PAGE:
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Copyright Nick Morgan and crew

Concert Review by Nick Morgan

Barbican, London
January 22nd 2010

It’s the first gig of the year and we’re running late.  The Friday evening traffic through a dark and gloomy metropolis is hesitant in persistent rain.  Hunched figures, tightly wrapped against the weather, run across the road without warning. 

Nick Drake
Manners and post-Christmas seasonal goodwill are set aside as the more confident drivers jostle for lane and position, or hustle for a few extra yards’ advantage.  I almost hit two pedestrians as I missed a crossing light, turning from a minor road (yes, if you’re reading this, it was me, and I heartily apologise).  Eventually we arrived at the parking spot and then endured a costly fiasco with a ticket machine, paying three times more than we should have done into the coffers of Westminster Council for a half-hour slot (two quids).  That’s eaten into the considerable fiscal advantage to be gained by deploying the ‘half-price pizza’ offer kindly sent to me by those nice people at Pizza Express.  Yes, in case you hadn’t noticed we’re still in the grip of a recession, so it’s cheap pizza for all. It’s the Barbican, so it must be pizza.  And, I reflected, Barbera D’Alba in glass, American Hot (extra chillies) on plate, all of this for fucking Nick Drake.  Not that I bear anything against Mr Drake himself, nor his pretty, if not somewhat dated, songs.  But I despise the hoards of journalistic parasites who feed off his memory (as with the late Syd Barrett, who I see monopolises the cover of this month’s music magazine) and the PR agencies who ensure that every up and coming record company hopeful has Nick Drake in their list of influences.  Appropriate then that the opening song for this celebration of Drake’s work (and that of his arranger, Robert Kirby, who died last year), and it truly was a celebration, is ‘Parasites’, sung by a truly shirtadelic Robyn Hitchcock.
In case you don’t know, Drake died in 1974 from an overdose, facing an apparently failed career in music with three poorly-selling albums behind him and little critical acclaim.  But blessed with an early death (in grim hindsight, the ultimate price for critical and commercial success), his legend has outgrown anything he might have become had he have lived longer.  And brutally, regardless of how good they might be, the legend has also outgrown the quality of his original songs, famous for their melancholic, fey and world-weary sentiments.  But as is apparent from this performance which, perplexingly for a cynic like myself, is one of the most joyous and  ironically life-affirming I have attended for a long time, some musicians really do love him.  There is love on the stage, and love in the over-reverential audience.  The result is a great show. Nick Drake
Nick Drake, Bryter Layter, 1970
Indeed, how could it fail with a house band led by musical director Kate St John, featuring  Danny Thompson (who played on Drake’s Five Leaves Left in 1969 ) on bass, Zoe Rahman on piano, Neill McColl on guitar (he also sang a passionate version of ‘Northern Sky), and an eight-piece string section, with some beautiful cello playing from Ian Burdge as he accompanied Kirsty Almeida on (unsurprisingly) ‘Cello song’.  The line-up of performers was even stronger.  Folk-scene veteran Vashti Bunyan, weak of voice but strong of heart, sang ‘Which will’, and a perhaps ill-chosen composition from Drake’s mother, ‘I remember, you remember’.  Scott Matthews triumphed with ‘Place to be’, and struggled a little in the second half with ‘Day is done’ (“I think I’ve had too much to drink, actually”).  Lisa Hannigan turned in two cracking performance with ‘At the chime of a city clock’, with some beautiful clarinet playing from St John, and a rumbustious and other-worldly ‘Black-eyed dog’, singing, stamping her feet and playing a type of  harmonium.  Teddy Thompson played guitar and sang, making ‘Poor boy’ (performed with a surprising gospel swing) and ‘River man’ (brilliantly flowing piano from Rahman) sound as if he could have written them himself.  He made a bit of a thing of following the astonishingly-voiced Krystle Warren onto stage (we’ve seen these displays of false modesty before) after she’d turned in a remarkable and deeply soulful version of ‘Time has told me’, but the two of them later sang a marvellously uplifting version of ‘Pink moon ‘.  A “passing through from LA” Harper Simon played ‘From the morning’, picking his guitar with considerable verve. The Photographer particularly liked Scritti Politti front man Green Gartside, who looked remarkably nervous but sang perfectly on ‘Fruit tree’, and joined the irrepressible Hitchcock (“The Hungarians say there’s no such thing as a free lunch.  Nick Drake wasn’t Hungarian but he did want a free ride”) on ‘Free ride’.  Hitchcock closed the show (before the ensemble encore of ‘Voice from the mountain’) with a solo performance of his own song ‘I saw Nick Drake’ (“I saw Nick Drake at the corner of Time and Motion”).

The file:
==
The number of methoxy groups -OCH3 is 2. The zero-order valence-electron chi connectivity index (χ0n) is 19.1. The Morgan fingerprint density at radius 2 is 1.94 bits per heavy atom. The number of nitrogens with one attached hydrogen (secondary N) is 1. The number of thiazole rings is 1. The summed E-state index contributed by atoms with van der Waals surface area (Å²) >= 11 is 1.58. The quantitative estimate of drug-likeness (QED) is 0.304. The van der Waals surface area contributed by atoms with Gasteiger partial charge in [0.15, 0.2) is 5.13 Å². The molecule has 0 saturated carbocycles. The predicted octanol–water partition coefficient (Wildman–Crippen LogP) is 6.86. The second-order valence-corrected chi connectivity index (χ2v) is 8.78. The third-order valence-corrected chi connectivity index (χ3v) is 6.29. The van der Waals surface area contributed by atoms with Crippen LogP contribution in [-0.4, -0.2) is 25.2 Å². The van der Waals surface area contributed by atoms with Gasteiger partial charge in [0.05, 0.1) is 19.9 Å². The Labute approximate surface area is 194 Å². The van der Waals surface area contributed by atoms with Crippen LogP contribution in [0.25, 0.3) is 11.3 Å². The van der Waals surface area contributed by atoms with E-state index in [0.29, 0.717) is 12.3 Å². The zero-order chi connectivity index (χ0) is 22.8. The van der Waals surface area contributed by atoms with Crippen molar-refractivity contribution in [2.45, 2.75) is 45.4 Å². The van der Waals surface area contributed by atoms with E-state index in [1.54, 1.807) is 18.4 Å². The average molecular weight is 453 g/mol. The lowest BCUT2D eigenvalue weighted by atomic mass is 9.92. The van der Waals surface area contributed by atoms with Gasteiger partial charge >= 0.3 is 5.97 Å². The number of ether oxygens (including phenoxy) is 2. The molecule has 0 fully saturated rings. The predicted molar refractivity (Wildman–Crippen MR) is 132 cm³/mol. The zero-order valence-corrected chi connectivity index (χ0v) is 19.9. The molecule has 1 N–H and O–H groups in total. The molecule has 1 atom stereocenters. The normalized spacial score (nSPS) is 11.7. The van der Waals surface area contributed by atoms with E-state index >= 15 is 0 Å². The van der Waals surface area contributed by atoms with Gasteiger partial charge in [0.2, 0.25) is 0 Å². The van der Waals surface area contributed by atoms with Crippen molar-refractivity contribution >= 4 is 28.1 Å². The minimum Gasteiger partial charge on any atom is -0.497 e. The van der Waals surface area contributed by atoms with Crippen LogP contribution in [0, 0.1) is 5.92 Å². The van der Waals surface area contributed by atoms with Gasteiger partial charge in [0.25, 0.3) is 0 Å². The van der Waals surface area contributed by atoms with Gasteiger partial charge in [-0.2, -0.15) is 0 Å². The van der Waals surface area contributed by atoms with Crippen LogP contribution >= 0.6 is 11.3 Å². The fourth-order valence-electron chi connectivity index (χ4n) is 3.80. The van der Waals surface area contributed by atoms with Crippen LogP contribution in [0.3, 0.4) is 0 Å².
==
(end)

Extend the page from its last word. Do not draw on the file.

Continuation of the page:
Nick Drake
This was a fabulous evening, and a hugely optimistic way to start a new year of reviews.   It may not have enamoured me any more to the cult of Nick Drake (a neighbour visits his grave at least once a year – who would do a crazy thing like that?) but it certainly opened the lid on many of his songs, even if a few of those performed here sounded somewhat “Radio 2”.  I’m sure it was almost too happy an evening for the average Nick Drake fan to bear, but I simply loved it, and even managed to forget (at least for a while) that I’d almost knocked two people down on the way to the show.  Sorry again, folks. - Nick Morgan (concert photograph by Kate)

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